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Featured in the December 2011 issue

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Life along two great rivers is the subject of a new exhibition at Grimsby’s Fishing Heritage Centre called ‘The Humber and the Tees’.

Artist Len Tabner is showcasing dramatic paintings of his native River Tees alongside images and objects about the River Humber taken from the North East Lincolnshire Museum collection.

The River Humber and Tees have a lot in common yet there are ways in which they differ. This exhibition will show the complex and varied history of these two great rivers together with the work that is being done to balance the delicate ecologies with the industrial trade that travels along them.

The exhibition is now on and runs on until Sunday, 8th January and is free to view. It is curated by staff from North Lincolnshire Museums Service, as part of the shared service arrangement with North East Lincolnshire Council.

Councillor Mick Burnett, portfolio holder for health, wellbeing, tourism and leisure, said: “We are honoured to be able to showcase the magnificent work of Len Tabner at the attraction. His contemporary paintings of the River Tees show the power of the river and its dramatic landscapes.

“To exhibit his work alongside objects that explore how local people’s lives have been changed by their proximity to the River Humber and Tees is a great way to celebrate the importance and beauty of these estuaries.”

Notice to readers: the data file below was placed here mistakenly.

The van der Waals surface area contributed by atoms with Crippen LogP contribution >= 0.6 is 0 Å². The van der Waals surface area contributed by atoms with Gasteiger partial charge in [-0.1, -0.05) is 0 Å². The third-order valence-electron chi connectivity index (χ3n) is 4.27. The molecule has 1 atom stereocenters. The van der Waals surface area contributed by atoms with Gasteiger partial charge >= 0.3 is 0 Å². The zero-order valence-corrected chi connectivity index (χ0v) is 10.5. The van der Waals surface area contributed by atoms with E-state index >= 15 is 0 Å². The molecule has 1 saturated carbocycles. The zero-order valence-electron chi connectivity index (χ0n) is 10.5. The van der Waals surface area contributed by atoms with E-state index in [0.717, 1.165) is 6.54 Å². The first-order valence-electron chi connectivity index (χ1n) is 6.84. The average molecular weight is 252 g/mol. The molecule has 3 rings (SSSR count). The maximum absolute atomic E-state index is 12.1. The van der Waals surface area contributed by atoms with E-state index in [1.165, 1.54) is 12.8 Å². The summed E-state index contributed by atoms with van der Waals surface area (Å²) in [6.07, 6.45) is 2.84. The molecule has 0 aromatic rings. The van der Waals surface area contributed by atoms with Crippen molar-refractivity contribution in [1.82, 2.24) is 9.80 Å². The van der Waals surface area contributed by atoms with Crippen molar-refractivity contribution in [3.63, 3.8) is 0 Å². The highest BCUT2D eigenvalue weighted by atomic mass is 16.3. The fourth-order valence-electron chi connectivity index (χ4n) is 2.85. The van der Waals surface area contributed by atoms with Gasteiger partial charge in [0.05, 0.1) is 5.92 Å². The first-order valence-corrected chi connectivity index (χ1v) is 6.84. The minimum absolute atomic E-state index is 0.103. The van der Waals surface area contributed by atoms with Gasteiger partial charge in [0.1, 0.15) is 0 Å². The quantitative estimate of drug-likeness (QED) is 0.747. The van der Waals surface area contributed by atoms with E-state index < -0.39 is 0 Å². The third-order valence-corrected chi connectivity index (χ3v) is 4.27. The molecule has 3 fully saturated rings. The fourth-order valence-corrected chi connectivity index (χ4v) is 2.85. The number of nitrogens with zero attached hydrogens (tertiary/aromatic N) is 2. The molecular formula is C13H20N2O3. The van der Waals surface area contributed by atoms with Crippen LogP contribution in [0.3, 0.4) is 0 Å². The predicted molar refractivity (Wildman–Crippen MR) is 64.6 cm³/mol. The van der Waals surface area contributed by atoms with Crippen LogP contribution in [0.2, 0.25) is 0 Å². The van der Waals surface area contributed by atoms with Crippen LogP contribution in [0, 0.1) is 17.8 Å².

Len Tabner is an award-winning artist who was born in 1946 near Middlesborough. Tabner has long had a close connection with the Tees and the sea. His father worked on the Tees and Tabner grew up near the busy estuary. He now lives on a high cliff overlooking the North Sea. A sailor all his life, Tabner spent some time as a fish packer on the Ross Anson.

Since his first one-man exhibition at Middlesborough in 1973, Tabner has exhibited widely. His paintings can be found in the British Museum, the Laing Art Gallery and Japan’s Gifu Memorial Museum among many others.

Items being exhibited from the North East Lincolnshire Museum collection include early maps and charts of the Humber, a model of Lincoln Castle and images including the Bronze Age boat found at Brigg in 1886 and paddle steamers that once serviced the county.

Being tidal estuary rivers, the Humber and the Tees rivers both have problems of erosion and hazards to shipping, and both have become industrial centres. The decline of traditional industries like fishing and the steel industry on Teesside has been offset by the growth of the petrochemical industry. Resorts like Cleethorpes and Redcar show the use of the rivers for leisure and relaxation. The Humber is a more important trading centre than the Tees, with 35,000 vessel movements in 2007. Much work is being done today to balance this with the rivers’ delicate ecologies.

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